To Give Is To Get In Work Teams

Topic: Goals, Performance, Teams
Publication: Human Performance
Article: What you do for your team comesback to you: A cross-level investigation of individual goal specification,team-goal clarity, and individual performance
Authors: S. Sonnentag and J. Volmer
Reviewed By: Benjamin Granger

Much of today’s work is done by workteams. Even if an employee’s work is self-contained, it is often combined with the work of other team members. Cleary then, individual performance is vital for determining the team’s level of overall performance. But how do employees’ inputs into the team impact their own performance?

A study by Sonnentag and Volmer (2010) suggests that the level of involvement employees have in the development and specification of their work team’s goals has important implications for their own individual performance.

Involvement in specifying the work team’s goals can include verbally contributing one’s own ideas, expanding on the ideas of others, or suggesting the prioritization of some goals over others. In their study, Sonnentag and Volmer specifically focused on whether employees were verbal in contributing to the team’s goals during scheduled team meetings.

The authors studied 31 software design teams (groups of 4-6 computer science students working on large projects throughout the course of a semester) whose projects were designed to reflect professional software design projects. According to the authors, employees who actively involve themselves in the specification of their team’s goals, gain a better understanding of those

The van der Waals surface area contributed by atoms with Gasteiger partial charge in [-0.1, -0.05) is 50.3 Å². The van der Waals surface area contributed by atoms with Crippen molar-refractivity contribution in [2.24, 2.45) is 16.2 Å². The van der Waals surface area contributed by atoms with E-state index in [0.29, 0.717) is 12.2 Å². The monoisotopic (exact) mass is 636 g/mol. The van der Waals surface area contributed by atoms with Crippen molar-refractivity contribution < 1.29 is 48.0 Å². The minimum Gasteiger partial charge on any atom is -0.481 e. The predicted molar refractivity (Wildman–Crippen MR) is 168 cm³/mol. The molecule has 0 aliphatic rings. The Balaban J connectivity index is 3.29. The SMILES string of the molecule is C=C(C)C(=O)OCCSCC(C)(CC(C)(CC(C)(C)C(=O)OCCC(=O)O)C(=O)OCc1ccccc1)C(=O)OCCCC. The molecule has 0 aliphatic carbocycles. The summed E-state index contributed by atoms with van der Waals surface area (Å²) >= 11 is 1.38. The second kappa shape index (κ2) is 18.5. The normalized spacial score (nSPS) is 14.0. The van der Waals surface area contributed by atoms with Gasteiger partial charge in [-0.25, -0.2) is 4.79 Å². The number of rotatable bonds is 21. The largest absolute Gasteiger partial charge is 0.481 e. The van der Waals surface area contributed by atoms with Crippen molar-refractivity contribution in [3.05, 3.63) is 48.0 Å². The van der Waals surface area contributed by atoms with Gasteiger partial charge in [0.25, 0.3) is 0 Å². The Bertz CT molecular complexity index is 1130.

goals and are better able to focus on their vital aspects. This then allows them to boost their performance and contribution to the team.

While their results suggest that verbal participation in goal specification is beneficial to an individual’s own performance, Sonnentag and Volmer found that this was particularly so when the team’s goals are not well defined. That is, clear team goals are goals that are well defined and team members are able to build a shared understanding of them. When team goals were very clear, even team members who were not actively engaged in developing the team’s goals were able to gain an understanding of the goals and perform at a high level. When team goals were not clear, however, participation in the specification of team goals had big payoffs in terms in individual performance.

This study shows us that team members who are more actively involved in helping to determine the team’s goals and objectives not only help the team, but also reap the rewards of increased individual performance. Managers should train and encourage their employees to actively participate in the development of team goals during team meetings. Sonnentag and Volmer’s findings further suggest that such involvement is particularly important when team goals are not well specified, such as in the early stages of a team project.

Sonnentag, S. & Volmer, J. (2010). What you do for your team comes back to you: A cross-level investigation of individual goal specification, team-goal clarity, and individual performance. Human Performance, 23(2), 116-130.